Essentially, you want to tackle big questions that are difficult to answer but build your case as a solution to a problem. You can’t just talk about yourself in your white paper. You have to make your story larger by talking about trends in your marketplace and industry, all while weaving in bits and pieces that present you as a viable solution.
Back up your claims
You might have a team of experts in your organization, and that is all well and good — be sure to utilize them. Know, though, that you can’t only back up your claims with in-house points of view. You can say all you want that preventive care is the solution to our nation’s problems, but unless you back it up with credible research, you’re not really substantiating your claim.
Given the more formal air of a white paper (versus, say, a blog post), you need to pick your sources carefully. You don’t want to send your prospects, potential partners, or investors to claims made on Wikipedia or to small-scale polls with questionable credibility. Garner the most credible research at your disposal, and your message will come across all the more authoritative.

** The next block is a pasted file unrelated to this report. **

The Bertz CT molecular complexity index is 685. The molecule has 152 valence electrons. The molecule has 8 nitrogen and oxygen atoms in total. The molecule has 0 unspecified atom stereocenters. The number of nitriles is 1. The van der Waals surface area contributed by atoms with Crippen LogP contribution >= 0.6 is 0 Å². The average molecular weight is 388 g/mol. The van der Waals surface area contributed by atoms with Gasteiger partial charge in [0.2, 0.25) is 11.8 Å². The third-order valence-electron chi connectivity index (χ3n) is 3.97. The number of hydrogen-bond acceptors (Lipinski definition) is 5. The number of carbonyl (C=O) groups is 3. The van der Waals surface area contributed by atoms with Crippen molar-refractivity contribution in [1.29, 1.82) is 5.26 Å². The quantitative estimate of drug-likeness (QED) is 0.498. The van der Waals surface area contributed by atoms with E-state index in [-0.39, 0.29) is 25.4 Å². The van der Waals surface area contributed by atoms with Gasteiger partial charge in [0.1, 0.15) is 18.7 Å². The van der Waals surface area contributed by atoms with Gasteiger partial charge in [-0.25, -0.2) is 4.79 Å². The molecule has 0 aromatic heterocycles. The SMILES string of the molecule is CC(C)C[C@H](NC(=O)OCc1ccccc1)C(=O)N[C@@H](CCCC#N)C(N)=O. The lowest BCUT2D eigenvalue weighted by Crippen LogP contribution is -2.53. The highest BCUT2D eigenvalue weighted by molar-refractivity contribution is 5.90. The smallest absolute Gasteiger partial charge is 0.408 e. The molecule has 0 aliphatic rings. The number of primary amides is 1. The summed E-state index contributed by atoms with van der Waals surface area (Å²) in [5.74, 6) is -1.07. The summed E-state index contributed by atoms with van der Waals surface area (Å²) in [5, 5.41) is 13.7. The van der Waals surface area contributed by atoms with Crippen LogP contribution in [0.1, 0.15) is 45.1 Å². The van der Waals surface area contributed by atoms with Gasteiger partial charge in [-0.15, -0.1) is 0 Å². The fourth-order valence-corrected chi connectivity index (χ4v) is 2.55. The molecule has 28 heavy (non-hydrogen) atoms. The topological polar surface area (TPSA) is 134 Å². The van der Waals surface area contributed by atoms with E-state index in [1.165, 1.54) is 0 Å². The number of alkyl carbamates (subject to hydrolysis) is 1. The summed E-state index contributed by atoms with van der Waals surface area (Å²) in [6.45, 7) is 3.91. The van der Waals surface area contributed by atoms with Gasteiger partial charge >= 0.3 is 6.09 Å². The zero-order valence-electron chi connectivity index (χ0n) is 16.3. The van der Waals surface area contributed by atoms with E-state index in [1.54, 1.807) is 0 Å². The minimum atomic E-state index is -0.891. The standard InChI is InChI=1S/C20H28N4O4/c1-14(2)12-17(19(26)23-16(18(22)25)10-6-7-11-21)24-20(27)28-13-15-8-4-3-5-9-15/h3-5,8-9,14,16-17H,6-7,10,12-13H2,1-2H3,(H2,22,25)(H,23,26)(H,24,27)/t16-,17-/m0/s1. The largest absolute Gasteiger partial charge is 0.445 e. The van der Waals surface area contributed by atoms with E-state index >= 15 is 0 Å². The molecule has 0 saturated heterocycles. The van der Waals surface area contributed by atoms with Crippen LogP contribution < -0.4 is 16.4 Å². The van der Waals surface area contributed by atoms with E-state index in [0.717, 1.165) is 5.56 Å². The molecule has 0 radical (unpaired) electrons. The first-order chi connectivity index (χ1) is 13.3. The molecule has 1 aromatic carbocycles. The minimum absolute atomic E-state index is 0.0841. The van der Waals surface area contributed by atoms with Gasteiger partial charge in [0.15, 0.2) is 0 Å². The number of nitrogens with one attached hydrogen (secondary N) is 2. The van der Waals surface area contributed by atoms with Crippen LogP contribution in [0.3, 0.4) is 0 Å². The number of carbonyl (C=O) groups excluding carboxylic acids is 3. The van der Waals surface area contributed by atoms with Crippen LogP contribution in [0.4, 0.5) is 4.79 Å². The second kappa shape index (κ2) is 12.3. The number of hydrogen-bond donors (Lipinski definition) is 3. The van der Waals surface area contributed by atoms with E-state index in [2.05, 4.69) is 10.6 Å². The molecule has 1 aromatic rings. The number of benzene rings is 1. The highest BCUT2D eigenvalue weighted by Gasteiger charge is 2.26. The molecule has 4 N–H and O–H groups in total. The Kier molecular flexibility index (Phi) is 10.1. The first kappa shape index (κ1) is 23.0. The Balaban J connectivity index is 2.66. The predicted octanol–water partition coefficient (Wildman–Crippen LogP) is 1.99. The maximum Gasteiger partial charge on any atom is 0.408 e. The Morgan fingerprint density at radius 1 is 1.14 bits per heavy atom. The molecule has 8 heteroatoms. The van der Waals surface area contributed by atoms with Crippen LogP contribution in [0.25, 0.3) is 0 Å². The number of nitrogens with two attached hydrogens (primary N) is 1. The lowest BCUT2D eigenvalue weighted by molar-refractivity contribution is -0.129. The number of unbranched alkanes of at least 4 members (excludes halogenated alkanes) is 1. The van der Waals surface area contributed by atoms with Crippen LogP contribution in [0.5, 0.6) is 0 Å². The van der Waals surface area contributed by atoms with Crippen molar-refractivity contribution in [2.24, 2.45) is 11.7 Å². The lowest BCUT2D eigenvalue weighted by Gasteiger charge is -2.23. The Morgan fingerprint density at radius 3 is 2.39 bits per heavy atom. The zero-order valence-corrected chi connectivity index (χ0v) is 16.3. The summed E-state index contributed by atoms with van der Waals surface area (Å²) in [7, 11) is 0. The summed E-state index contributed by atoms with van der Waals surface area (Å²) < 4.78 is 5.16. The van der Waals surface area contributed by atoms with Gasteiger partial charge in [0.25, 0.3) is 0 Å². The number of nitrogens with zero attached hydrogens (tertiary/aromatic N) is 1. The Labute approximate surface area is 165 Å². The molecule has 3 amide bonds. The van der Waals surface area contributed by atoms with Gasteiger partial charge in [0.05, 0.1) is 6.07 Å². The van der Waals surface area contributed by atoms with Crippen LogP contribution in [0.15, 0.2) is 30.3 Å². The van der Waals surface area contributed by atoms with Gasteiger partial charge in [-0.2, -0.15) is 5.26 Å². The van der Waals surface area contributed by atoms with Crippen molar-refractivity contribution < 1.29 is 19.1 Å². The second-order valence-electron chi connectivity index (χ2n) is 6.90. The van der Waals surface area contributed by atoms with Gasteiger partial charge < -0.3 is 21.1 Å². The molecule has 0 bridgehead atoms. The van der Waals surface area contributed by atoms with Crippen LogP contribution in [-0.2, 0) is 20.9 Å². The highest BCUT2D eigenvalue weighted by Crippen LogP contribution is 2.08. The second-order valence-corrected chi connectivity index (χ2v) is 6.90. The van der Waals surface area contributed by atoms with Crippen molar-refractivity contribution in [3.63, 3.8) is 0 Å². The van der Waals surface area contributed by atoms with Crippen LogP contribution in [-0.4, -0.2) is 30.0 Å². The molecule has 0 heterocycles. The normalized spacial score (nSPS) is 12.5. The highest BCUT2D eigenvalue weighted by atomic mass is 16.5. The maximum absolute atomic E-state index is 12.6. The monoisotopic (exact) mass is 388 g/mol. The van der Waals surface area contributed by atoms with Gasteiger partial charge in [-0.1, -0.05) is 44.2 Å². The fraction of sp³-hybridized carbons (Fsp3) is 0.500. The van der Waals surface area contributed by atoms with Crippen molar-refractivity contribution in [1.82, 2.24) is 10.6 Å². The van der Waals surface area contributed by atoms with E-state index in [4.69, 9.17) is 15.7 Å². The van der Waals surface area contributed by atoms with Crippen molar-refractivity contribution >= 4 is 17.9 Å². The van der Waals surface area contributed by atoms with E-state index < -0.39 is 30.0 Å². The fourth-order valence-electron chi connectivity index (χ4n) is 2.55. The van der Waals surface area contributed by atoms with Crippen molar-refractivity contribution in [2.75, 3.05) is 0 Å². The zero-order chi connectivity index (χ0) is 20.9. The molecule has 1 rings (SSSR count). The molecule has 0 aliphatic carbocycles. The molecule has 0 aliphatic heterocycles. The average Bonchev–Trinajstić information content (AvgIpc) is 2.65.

Consider your title
You worked hard to draft a compelling case, so do your white paper justice by titling it appropriately. Whatever you do, don’t include the words “white paper” in your title. Give it a name that conveys something about your paper’s key points and motivates audiences to read it. Also make it easy to find (meaning search engine optimized). And know that if you include your product name, your white paper will likely come across as sales collateral.
Put yourself in the mindset of your target audiences — what information would galvanize them to think seriously enough about the subject of your white paper to push them toward consideration of your product or service? Title your white paper accordingly.